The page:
The One Identity Safeguard for Privileged Sessions (SPS) hardware has five network interfaces: three physical interfaces for handling traffic, the HA interface for communicating with other nodes in a High Availability cluster, and the IPMI interface. The T10 hardware has two additional network interfaces available: the SFP+ interfaces labeled A and B. For details on hardware installation, see "One Identity Safeguard for Privileged Sessions Hardware Installation Guide" in the Installation Guide.
You can assign any number of logical interfaces (alias IP addresses and netmasks) to a physical interface, and each logical interface can have its own VLAN ID. For more information on managing logical interfaces, see Managing logical interfaces.
The routing rules determine which interface is used for transferring remote backups and syslog messages of SPS.
One Identity recommends that you direct backups, syslog and SNMP messages, and e-mail alerts to a dedicated interface. For details, see Configuring the routing table.
The HA interface is an interface reserved for communication between the nodes of SPS clusters. The HA interface uses the Ethernet connector labeled as 4 (or HA). For details on High Availability, see High Availability support in One Identity Safeguard for Privileged Sessions (SPS).
In case of T10 hardware, the SFP+ interfaces are available for both proxy traffic and for local services. This means that these interfaces can be used for the same purposes as the other 3 physical interfaces.
The Intelligent Platform Management Interface (IPMI) interface allows system administrators to monitor system health and to manage SPS events remotely. IPMI operates independently of the operating system of SPS.
High Availability clusters (also called HA clusters) can stretch across long distances, such as nodes across buildings, cities or even continents. The goal of HA clusters is to support enterprise business continuity by providing location-independent load balancing and failover.
In High Availability (HA) mode, two One Identity Safeguard for Privileged Sessions (SPS) units with identical configurations are operating simultaneously. These two units are the primary node and the secondary node (previously also referred to as the master node and the slave node). The primary node shares all data with the secondary node, and if the primary node stops functioning, the other one becomes immediately active, so the servers are continuously accessible.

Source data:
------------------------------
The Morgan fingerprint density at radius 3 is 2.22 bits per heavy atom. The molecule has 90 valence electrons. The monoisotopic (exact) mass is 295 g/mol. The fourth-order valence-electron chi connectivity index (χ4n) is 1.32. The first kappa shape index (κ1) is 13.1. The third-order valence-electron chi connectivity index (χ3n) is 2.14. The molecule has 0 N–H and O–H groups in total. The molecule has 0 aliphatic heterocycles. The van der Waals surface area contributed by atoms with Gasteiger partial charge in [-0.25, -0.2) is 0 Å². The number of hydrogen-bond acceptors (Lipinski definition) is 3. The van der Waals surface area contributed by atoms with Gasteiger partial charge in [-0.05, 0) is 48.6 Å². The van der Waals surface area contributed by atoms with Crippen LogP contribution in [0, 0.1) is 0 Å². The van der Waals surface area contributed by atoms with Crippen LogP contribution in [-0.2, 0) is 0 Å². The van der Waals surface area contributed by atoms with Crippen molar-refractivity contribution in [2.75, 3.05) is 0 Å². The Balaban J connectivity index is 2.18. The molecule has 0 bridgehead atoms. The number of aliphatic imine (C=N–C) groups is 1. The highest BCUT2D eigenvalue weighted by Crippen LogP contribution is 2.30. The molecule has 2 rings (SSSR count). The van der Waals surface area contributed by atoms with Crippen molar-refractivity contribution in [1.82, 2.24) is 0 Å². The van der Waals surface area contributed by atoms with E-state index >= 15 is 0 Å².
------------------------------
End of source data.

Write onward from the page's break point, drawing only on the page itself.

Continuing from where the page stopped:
You can find more information on managing a High Availability SPS cluster in Managing a High Availability One Identity Safeguard for Privileged Sessions (SPS) cluster.
One Identity recommends using a High Availability SPS cluster instead of a standalone SPS appliance. A standalone SPS appliance can become a single point of failure (SPOF), and its failure can severely impact your business.
When powering on the One Identity Safeguard for Privileged Sessions (SPS) nodes in High Availability mode, both nodes boot and start the firmware. There is a difference, however, between the two nodes in the services that they start on booting. The secondary node will launch only a few services, those that are required for High Availability support (that is, for awareness of the primary node and data synchronization). The rest of the services (for example, managing connections) start only on the primary node.
Upgrading the SPS firmware via the web interface automatically upgrades the firmware on both nodes.
The following release policy applies to One Identity Safeguard for Privileged Sessions (SPS):
One Identity Safeguard for Privileged Sessions customers choose between two lanes for receiving SPS releases: Long Term Supported (LTS) release or feature release.
|LTS release||Feature release|
Frequency: Typically, every 2 years
Scope: Includes new features, resolved issues and security updates
Versioning: First digit identifies the LTS and the second digit is a 0 (for example, 6.0, 7.0, and so on)
Frequency: Typically, every 2 months
Scope: Includes the latest features, resolved issues, and other updates, such as security patches for the OS
Versioning: First digit identifies the LTS and the second digit is a number identifying the feature release (for example, 6.1, 6.2, and so on)
Frequency:Typically, every 2 months during full support
Scope: Includes critical resolved issues
Versioning: Third digit designates the LTS maintenance release (for example, 6.0.1)
Frequency:Only for highly critical issues
Scope: Includes highly critical resolved issue
Versioning: Third digit designates the feature maintenance release (for example, 6.1.1)
Typically 3 years after the original publication date or until the next LTS is published (whichever date is later)
Typically 6 months after the original publication date or until the next feature or LTS release is published (whichever date is later)
For a full description of long-term-supported and feature releases, open the SPS product page on the Support Portal and navigate to Self Service Tools > Product Support > Product Life Cycle & Policies > Product Support Policies > Software Product Support Lifecycle Policy.
Downgrading from a feature release is not supported. If you upgrade from an LTS release (for example, 6.0) to a feature release (6.1), you have to keep upgrading with each new feature release until the next LTS version (in this case, 7.0) is published.
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